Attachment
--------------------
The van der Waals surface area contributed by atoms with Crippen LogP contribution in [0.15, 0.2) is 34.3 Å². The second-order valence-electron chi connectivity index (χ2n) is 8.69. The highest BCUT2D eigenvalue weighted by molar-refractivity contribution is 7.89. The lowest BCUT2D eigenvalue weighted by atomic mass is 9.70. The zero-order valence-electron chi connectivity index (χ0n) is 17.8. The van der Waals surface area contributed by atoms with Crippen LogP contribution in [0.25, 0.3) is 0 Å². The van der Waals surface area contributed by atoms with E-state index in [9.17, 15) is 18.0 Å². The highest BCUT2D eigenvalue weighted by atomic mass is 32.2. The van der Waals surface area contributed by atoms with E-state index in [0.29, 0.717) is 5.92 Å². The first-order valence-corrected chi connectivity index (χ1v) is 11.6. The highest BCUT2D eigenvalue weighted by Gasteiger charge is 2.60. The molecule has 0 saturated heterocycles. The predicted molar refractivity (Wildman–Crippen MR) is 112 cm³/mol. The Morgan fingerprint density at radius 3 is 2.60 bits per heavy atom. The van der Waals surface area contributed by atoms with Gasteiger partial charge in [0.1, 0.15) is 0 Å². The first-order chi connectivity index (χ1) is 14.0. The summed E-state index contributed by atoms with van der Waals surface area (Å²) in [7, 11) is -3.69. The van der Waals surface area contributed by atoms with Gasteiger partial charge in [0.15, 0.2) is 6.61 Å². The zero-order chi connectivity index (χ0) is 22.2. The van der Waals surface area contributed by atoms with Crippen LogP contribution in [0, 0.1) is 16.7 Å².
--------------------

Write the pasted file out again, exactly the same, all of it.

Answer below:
The van der Waals surface area contributed by atoms with Crippen LogP contribution in [0.15, 0.2) is 34.3 Å². The second-order valence-electron chi connectivity index (χ2n) is 8.69. The highest BCUT2D eigenvalue weighted by molar-refractivity contribution is 7.89. The lowest BCUT2D eigenvalue weighted by atomic mass is 9.70. The zero-order valence-electron chi connectivity index (χ0n) is 17.8. The van der Waals surface area contributed by atoms with Crippen LogP contribution in [0.25, 0.3) is 0 Å². The van der Waals surface area contributed by atoms with E-state index in [9.17, 15) is 18.0 Å². The highest BCUT2D eigenvalue weighted by atomic mass is 32.2. The van der Waals surface area contributed by atoms with E-state index in [0.29, 0.717) is 5.92 Å². The first-order valence-corrected chi connectivity index (χ1v) is 11.6. The highest BCUT2D eigenvalue weighted by Gasteiger charge is 2.60. The molecule has 0 saturated heterocycles. The predicted molar refractivity (Wildman–Crippen MR) is 112 cm³/mol. The Morgan fingerprint density at radius 3 is 2.60 bits per heavy atom. The van der Waals surface area contributed by atoms with Gasteiger partial charge in [0.1, 0.15) is 0 Å². The first-order chi connectivity index (χ1) is 14.0. The summed E-state index contributed by atoms with van der Waals surface area (Å²) in [7, 11) is -3.69. The van der Waals surface area contributed by atoms with Gasteiger partial charge in [0.15, 0.2) is 6.61 Å². The zero-order chi connectivity index (χ0) is 22.2. The van der Waals surface area contributed by atoms with Crippen LogP contribution in [0, 0.1) is 16.7 Å².